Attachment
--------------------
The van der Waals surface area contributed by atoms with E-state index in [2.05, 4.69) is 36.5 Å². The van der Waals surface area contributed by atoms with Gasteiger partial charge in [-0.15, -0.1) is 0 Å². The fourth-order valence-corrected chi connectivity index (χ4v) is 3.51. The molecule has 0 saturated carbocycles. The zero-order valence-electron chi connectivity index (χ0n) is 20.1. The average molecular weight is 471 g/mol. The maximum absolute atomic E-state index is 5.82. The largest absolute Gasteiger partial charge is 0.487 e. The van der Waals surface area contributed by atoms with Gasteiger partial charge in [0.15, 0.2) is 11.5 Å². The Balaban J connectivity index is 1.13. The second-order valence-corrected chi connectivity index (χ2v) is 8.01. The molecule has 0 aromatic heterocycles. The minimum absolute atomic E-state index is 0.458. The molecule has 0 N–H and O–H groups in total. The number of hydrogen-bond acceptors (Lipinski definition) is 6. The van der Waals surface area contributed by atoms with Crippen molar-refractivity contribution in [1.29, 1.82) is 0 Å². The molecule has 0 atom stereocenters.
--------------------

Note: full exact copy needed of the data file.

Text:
The van der Waals surface area contributed by atoms with E-state index in [2.05, 4.69) is 36.5 Å². The van der Waals surface area contributed by atoms with Gasteiger partial charge in [-0.15, -0.1) is 0 Å². The fourth-order valence-corrected chi connectivity index (χ4v) is 3.51. The molecule has 0 saturated carbocycles. The zero-order valence-electron chi connectivity index (χ0n) is 20.1. The average molecular weight is 471 g/mol. The maximum absolute atomic E-state index is 5.82. The largest absolute Gasteiger partial charge is 0.487 e. The van der Waals surface area contributed by atoms with Gasteiger partial charge in [0.15, 0.2) is 11.5 Å². The Balaban J connectivity index is 1.13. The second-order valence-corrected chi connectivity index (χ2v) is 8.01. The molecule has 0 aromatic heterocycles. The minimum absolute atomic E-state index is 0.458. The molecule has 0 N–H and O–H groups in total. The number of hydrogen-bond acceptors (Lipinski definition) is 6. The van der Waals surface area contributed by atoms with Crippen molar-refractivity contribution in [1.29, 1.82) is 0 Å². The molecule has 0 atom stereocenters.